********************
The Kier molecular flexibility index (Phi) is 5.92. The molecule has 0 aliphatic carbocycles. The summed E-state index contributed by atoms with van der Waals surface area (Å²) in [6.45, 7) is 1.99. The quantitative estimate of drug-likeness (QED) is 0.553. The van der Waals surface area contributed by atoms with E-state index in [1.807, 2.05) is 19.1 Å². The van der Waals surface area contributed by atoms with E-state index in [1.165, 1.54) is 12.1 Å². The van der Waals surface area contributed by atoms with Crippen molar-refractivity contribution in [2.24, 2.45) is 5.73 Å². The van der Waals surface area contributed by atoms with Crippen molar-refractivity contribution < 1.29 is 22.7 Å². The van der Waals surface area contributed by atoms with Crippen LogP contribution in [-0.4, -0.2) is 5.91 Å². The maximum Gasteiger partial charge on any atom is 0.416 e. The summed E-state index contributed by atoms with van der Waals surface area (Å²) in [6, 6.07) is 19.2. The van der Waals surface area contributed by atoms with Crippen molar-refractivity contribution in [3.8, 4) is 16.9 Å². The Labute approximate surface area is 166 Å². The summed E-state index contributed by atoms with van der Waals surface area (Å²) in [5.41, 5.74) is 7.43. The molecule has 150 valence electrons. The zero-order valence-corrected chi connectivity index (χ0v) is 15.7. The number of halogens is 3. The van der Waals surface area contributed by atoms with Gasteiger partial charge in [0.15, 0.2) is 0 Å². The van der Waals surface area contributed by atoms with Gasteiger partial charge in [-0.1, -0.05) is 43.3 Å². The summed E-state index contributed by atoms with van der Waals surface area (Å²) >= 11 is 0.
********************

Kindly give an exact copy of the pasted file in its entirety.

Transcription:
The Kier molecular flexibility index (Phi) is 5.92. The molecule has 0 aliphatic carbocycles. The summed E-state index contributed by atoms with van der Waals surface area (Å²) in [6.45, 7) is 1.99. The quantitative estimate of drug-likeness (QED) is 0.553. The van der Waals surface area contributed by atoms with E-state index in [1.807, 2.05) is 19.1 Å². The van der Waals surface area contributed by atoms with E-state index in [1.165, 1.54) is 12.1 Å². The van der Waals surface area contributed by atoms with Crippen molar-refractivity contribution in [2.24, 2.45) is 5.73 Å². The van der Waals surface area contributed by atoms with Crippen molar-refractivity contribution < 1.29 is 22.7 Å². The van der Waals surface area contributed by atoms with Crippen LogP contribution in [-0.4, -0.2) is 5.91 Å². The maximum Gasteiger partial charge on any atom is 0.416 e. The summed E-state index contributed by atoms with van der Waals surface area (Å²) in [6, 6.07) is 19.2. The van der Waals surface area contributed by atoms with Crippen molar-refractivity contribution in [3.8, 4) is 16.9 Å². The Labute approximate surface area is 166 Å². The summed E-state index contributed by atoms with van der Waals surface area (Å²) in [5.41, 5.74) is 7.43. The molecule has 150 valence electrons. The zero-order valence-corrected chi connectivity index (χ0v) is 15.7. The number of halogens is 3. The van der Waals surface area contributed by atoms with Gasteiger partial charge in [0.15, 0.2) is 0 Å². The van der Waals surface area contributed by atoms with Gasteiger partial charge in [-0.1, -0.05) is 43.3 Å². The summed E-state index contributed by atoms with van der Waals surface area (Å²) >= 11 is 0.